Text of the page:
I was not doing that thing, except perhaps for smiling dumbly, and though I didn’t understand a great deal of the German noise around me, I did understand The Clipboard. He (helpfully) mimed writing, and pointed with his pen to the fairly English-friendly column headings—NameEmail—and offered the clipboard once again. There was a definite language barrier between us, but it was opposite to the one he perceived—he not understanding me, and not the other way ’round. I smiled back, acquiescent, and wrote down my name and email. I should have written down anyone else’s.

Since that day, I have received semi-regular emails from no fewer than four different people: Martina, Vera, Gerhard, and Jurgis. I have never met these people. I’m just on their list. In the remaining months of my stay in Heidelberg, the emails acted as guilty reminders of those smiling choristers, merrily wishing that I might join them. Once I returned to the US, however, they became just annoying. I emailed Martina a month or so after leaving, in my most carefully wrought German: “Hello. Would you please be able to kindly from this list of email remove me?” She did, kindly, but just a few weeks later I heard from Gerhard. “Wichtige Proben!” And so forth.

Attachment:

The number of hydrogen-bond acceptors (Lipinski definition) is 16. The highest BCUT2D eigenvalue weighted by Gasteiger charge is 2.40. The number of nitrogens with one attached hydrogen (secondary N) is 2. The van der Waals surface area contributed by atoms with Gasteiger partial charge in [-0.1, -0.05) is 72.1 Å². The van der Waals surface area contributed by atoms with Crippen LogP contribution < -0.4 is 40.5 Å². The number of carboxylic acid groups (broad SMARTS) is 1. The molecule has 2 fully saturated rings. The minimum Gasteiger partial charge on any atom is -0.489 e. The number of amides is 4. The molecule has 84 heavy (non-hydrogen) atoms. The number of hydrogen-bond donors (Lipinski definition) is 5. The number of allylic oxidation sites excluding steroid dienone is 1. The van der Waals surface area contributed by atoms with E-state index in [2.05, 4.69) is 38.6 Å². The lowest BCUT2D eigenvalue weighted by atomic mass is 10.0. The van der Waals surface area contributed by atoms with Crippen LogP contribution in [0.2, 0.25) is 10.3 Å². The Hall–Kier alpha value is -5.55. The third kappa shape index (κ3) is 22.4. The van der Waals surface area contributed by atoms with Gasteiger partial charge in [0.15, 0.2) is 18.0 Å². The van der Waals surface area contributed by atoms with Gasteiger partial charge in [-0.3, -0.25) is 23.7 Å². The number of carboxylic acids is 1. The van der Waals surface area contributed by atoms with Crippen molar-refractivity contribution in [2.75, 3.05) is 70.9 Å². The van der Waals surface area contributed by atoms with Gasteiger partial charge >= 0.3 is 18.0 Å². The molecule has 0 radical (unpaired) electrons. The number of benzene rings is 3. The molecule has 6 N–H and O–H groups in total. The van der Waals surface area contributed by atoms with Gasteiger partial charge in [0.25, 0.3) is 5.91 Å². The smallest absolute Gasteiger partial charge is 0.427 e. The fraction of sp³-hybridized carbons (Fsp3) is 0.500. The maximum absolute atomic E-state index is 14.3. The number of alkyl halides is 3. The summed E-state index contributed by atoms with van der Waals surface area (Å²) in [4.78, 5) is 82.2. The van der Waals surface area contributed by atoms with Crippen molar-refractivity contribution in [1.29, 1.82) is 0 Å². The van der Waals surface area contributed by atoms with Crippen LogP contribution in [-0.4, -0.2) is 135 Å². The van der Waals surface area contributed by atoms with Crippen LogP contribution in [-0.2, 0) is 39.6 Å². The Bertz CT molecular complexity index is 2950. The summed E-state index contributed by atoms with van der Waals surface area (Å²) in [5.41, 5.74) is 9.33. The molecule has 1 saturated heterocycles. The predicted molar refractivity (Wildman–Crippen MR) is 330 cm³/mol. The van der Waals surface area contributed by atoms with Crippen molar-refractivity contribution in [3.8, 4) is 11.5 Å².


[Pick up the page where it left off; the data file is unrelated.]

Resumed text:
These days it’s Jurgis I hear from most often. “Donnerstag 19 Uhr Probe!” he’ll write. “Heute Sommerfest!” Oh, Jurgis. You’ve taught me so much. Never again will I hesitate to offer a firm “Nein, danke” to smiling faces with clipboards, nor let so much as a shadow of guilt pass over my trackpad in clicking “Unsubscribe.” I’ve learned my lesson, and hardly bat an eye when some young dreamer on Seventh Avenue asks, “Do you have time to save the whales today?” Sorry, whales. I don’t.

All these gifts you’ve given me, Jurgis. Now please, please, stop the emails.